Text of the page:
In the state of North Carolina, couples must be separated for at least one year and a day before they can qualify for an absolute divorce. When one or both spouses move into a different residence and decide that they want to live separately permanently, that is when the legal separation will begin. In the state of North Carolina, you and your spouse do not have to create a separation agreement. You also do not have to worry about filing any documents or papers. It is also important to note that a legal separation is not created by a separation agreement.
Concord divorce lawyers constantly remind people that they will not be considered legally separated if they are living in the same residence with their spouse. However, a couple can live in the same residence and be legally separated if the home has been divided into two separate, unconnected units. The separate part of the home must have its own entrance, bathroom and kitchen.
Many couples who are separated will end up filing for divorce in NC. However, others will end up reconciling. Reconciliation occurs when the two parties decide to move back in together. It is important to note that just because a couple spends time together does not mean that they have reconciled. Furthermore, even if a couple has sexual intercourse during the time that they are separated, it does not mean that they have reconciled.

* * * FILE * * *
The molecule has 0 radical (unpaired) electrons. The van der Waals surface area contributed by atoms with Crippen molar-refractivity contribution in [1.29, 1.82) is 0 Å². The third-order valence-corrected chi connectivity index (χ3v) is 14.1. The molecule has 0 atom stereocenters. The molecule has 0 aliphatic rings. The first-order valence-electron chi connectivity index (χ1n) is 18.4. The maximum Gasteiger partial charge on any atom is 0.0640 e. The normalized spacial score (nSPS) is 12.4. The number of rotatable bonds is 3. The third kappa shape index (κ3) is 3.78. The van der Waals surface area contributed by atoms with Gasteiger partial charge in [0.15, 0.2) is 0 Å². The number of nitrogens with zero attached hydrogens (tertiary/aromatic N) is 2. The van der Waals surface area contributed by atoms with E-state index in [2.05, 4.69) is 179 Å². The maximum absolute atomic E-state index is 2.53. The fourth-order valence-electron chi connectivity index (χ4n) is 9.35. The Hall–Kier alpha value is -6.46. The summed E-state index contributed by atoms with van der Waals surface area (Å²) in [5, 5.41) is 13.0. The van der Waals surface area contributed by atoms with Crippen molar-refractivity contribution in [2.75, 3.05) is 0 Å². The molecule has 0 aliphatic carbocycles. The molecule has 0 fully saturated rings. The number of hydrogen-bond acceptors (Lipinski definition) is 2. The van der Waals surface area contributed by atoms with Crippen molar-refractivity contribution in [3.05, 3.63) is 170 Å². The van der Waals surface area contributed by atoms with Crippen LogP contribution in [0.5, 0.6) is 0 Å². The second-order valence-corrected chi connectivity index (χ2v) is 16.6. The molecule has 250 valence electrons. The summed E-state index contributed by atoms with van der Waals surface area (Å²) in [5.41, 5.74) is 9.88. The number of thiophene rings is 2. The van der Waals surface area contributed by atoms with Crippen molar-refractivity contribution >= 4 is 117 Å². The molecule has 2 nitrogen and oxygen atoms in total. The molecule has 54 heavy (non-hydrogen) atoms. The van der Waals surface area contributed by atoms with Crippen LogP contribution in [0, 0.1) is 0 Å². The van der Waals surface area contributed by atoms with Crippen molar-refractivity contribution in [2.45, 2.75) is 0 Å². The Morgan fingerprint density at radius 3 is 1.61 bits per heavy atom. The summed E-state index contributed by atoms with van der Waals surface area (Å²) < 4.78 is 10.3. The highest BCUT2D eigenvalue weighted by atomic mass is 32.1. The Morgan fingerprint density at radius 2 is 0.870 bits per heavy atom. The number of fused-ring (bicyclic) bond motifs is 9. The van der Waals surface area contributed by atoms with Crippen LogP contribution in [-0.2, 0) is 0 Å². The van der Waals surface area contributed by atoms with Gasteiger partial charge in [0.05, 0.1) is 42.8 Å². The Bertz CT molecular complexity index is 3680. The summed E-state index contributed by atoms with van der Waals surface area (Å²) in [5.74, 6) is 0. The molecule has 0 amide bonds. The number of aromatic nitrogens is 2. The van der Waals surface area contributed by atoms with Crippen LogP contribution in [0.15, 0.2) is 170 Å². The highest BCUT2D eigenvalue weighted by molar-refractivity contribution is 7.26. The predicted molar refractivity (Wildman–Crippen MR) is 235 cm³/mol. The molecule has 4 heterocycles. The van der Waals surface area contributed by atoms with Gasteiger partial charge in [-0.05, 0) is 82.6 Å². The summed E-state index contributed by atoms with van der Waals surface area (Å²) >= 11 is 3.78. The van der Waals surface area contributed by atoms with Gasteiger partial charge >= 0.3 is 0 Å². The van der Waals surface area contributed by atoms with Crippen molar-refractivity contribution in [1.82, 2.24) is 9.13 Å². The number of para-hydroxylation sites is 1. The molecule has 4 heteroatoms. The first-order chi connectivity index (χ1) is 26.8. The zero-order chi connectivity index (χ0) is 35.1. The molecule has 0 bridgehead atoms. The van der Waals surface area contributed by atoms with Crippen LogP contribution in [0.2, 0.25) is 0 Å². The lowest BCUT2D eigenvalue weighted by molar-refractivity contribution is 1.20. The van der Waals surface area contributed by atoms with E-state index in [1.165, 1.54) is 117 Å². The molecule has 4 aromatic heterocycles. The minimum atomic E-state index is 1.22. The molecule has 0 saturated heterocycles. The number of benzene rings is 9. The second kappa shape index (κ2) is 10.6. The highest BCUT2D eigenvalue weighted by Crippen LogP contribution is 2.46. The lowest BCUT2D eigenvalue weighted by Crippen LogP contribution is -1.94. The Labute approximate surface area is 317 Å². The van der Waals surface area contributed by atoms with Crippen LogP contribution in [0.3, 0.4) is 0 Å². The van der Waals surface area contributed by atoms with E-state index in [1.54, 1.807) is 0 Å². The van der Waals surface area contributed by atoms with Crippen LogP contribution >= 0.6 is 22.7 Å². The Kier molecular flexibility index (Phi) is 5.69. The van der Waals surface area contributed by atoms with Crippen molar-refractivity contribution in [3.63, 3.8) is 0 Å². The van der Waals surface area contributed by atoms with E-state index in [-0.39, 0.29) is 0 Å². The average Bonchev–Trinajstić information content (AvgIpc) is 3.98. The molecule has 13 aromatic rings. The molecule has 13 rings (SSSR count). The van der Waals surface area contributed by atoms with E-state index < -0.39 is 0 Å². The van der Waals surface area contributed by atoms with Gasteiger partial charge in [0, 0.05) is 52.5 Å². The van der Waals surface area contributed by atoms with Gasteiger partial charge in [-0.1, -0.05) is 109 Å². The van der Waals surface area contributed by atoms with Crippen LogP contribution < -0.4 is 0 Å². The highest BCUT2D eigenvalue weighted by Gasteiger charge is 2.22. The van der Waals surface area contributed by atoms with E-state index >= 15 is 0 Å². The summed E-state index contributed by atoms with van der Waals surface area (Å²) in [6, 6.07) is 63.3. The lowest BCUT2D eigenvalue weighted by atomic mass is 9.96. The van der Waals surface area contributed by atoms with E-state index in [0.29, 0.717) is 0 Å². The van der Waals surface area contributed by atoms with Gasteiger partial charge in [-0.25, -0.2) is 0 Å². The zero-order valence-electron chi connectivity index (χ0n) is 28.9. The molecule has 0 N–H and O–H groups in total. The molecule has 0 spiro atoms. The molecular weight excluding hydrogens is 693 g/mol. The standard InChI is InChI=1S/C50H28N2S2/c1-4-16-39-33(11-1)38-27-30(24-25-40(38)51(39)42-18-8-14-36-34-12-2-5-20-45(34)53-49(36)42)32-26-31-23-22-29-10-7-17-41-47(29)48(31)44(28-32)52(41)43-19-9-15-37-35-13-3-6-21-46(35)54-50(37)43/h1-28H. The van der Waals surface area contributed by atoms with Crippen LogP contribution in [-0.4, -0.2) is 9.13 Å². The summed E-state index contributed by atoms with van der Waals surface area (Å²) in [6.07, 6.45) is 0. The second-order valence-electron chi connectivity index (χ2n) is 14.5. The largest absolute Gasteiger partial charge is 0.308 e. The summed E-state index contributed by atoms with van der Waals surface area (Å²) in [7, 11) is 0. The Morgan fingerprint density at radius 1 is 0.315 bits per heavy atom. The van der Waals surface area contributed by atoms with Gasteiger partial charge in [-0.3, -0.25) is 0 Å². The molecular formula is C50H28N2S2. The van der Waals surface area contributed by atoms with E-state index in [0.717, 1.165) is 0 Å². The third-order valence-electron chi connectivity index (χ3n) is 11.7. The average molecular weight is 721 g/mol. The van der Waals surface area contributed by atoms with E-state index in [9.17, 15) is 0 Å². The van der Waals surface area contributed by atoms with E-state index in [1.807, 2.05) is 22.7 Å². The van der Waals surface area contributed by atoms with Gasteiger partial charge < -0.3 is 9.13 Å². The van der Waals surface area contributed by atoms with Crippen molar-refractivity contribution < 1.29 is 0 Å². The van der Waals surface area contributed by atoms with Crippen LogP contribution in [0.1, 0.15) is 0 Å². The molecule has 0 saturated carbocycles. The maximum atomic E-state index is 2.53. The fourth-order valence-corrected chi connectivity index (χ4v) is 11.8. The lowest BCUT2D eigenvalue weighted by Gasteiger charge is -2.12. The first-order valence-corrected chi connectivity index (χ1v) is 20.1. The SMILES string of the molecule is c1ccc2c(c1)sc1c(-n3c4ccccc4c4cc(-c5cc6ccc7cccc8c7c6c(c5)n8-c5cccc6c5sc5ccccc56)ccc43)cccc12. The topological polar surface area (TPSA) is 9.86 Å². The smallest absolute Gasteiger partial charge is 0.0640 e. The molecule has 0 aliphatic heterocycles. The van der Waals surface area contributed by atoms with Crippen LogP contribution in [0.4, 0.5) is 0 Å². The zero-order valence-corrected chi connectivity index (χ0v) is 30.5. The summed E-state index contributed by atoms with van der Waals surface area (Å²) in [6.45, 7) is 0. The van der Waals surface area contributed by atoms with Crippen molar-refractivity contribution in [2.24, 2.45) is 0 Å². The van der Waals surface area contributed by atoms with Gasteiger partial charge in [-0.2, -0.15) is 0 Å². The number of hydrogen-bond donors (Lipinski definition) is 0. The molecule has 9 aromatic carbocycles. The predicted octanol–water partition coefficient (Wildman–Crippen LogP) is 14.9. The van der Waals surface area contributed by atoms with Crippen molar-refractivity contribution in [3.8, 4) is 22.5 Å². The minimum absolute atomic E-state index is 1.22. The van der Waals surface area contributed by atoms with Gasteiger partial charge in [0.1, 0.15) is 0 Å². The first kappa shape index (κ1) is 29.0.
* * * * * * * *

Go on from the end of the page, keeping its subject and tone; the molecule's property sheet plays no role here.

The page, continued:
Although it is not required, many couples decide to sign a property settlement and/or separation agreement before they decide to separate. Anything that a couple agrees to can be included in the settlement, but it must not go against public policy. Child custody, alimony and child support are some of the things that are discussed in a separating agreement.
If you are thinking about legal separation, then you should make sure that you read the contracts carefully. You may also want to have one of the Concord divorce lawyers review your contract. Keep in mind that a court can decide on child support, temporary child custody, property division and division on debt at the time of a separation.
Furthermore, if you are interested in filing for divorce in NC, it is important to remember that you cannot file until one year and a day after the separation.